Royal Mail demands regulatory probe into its delivery competition

Royal Mail demands regulatory probe into its delivery competition

Royal Mail has called on the UK postal regulator to launch an immediate investigation into the growing competition from rivals TNT Post UK. The company was responding yesterday to the launch of regulator Ofcom’s review into its pricing proposals for downstream access mail.

The newly-privatised universal postal service provider in Britain said Ofcom should complete its review into proposed discounts that would encourage business mailers not to use TNT Post UK’s services “as quickly as possible” in order to avoid a “period of uncertainty” within the UK postal market.

At the same time, Royal Mail demanded that Ofcom launch a fresh probe into the growing presence of TNT Post UK in the UK’s last mile of postal delivery.

Royal Mail said: “We are again calling for Ofcom to commence immediately a full review of how it will protect the universal service from the serious risk presented by unfettered direct delivery competition. It should take action as soon as possible to safeguard the finances of the universal service. This is necessary to give clarity and certainty to all market participants.”

TNT Post UK is the only significant competition against Royal Mail in the delivery of mail to the doorstep within the UK. The company first launched its services in West London in April 2012, and now has about 3,000 delivery staff operating through various parts of west and central London, in Manchester and most recently Liverpool. The company ultimately has ambitions to deploy 20,000 delivery staff around the UK within five years.

Review

The Ofcom investigation is looking into changes Royal Mail is making for pricing of services in which rival mail businesses collect and sort mail before injecting it into the UK’s universal postal service network for the final stage of delivery.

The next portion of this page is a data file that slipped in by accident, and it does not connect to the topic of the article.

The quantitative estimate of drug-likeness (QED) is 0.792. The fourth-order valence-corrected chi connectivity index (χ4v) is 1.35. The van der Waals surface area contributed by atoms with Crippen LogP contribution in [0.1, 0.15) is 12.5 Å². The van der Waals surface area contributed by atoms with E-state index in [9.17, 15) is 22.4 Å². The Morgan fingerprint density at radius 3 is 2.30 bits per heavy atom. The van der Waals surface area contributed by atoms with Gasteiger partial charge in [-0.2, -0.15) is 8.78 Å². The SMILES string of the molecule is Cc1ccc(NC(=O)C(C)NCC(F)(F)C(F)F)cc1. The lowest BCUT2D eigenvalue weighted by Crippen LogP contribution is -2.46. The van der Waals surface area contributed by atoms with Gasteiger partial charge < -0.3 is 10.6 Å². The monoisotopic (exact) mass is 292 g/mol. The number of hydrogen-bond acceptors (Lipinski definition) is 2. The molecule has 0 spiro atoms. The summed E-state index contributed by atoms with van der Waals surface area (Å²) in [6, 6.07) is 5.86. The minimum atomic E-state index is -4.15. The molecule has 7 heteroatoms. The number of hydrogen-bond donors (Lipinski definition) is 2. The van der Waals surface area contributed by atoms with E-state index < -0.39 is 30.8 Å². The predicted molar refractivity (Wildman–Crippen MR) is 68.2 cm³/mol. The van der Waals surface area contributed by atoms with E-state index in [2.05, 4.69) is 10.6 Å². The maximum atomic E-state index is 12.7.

Royal Mail has suspended the changes pending the Ofcom review, although inflation-based price increases went ahead. The changes that are on hold include the offer of discounts for business mailers providing it with monthly forecasts of their expected mail volumes up to two years ahead.

The discounts would require business mailers to use Royal Mail end-to-end postal services across 86 local districts in the UK.

Royal Mail said the discounts would reflect the savings it would make from being able to plan more accurately when providing its services, and delivering greater service efficiencies.

The geographical spread requirements would mean the discounts would not be available if businesses choose to use TNT Post UK’s new last mile services in the areas where they are available.

Royal Mail is also looking to change its zonal price differentials between its four zones — London, Urban, Suburban and Rural — so they are “more reflective of relevant costs and market conditions”.

“Fair, reasonable”

The company said yesterday that these planned changes to its downstream access contracts were an “important part” of its commercial response to the changing conditions of the UK postal market, including the progress of competition in the direct delivery business.

“We believe the changes are fair, reasonable and fully within the guidance provided by Ofcom’s March 2013 document on end-to-end competition,” Royal Mail said.

“The regulator highlighted the importance of this to mitigate the impact on the universal service from a competitor cherry-picking easier to serve parts of the country, while Royal Mail is required to deliver mail in higher cost areas.”

Royal Mail said it was complaints from TNT Post UK that prompted Ofcom’s review into its downstream access pricing. As well as operating new end-to-end mail delivery services, TNT Post UK is also one of the largest postal companies using Royal Mail’s own last mile network for its downstream access mail.

Royal Mail said suspending its intended changes would create a “significant asymmetry” in the postal market, with downstream access companies and TNT Post UK’s end-to-end delivery service “not constrained in the same way”.

The company warned that the result would impact on the economics of the universal service, which Ofcom has a primary duty to protect.

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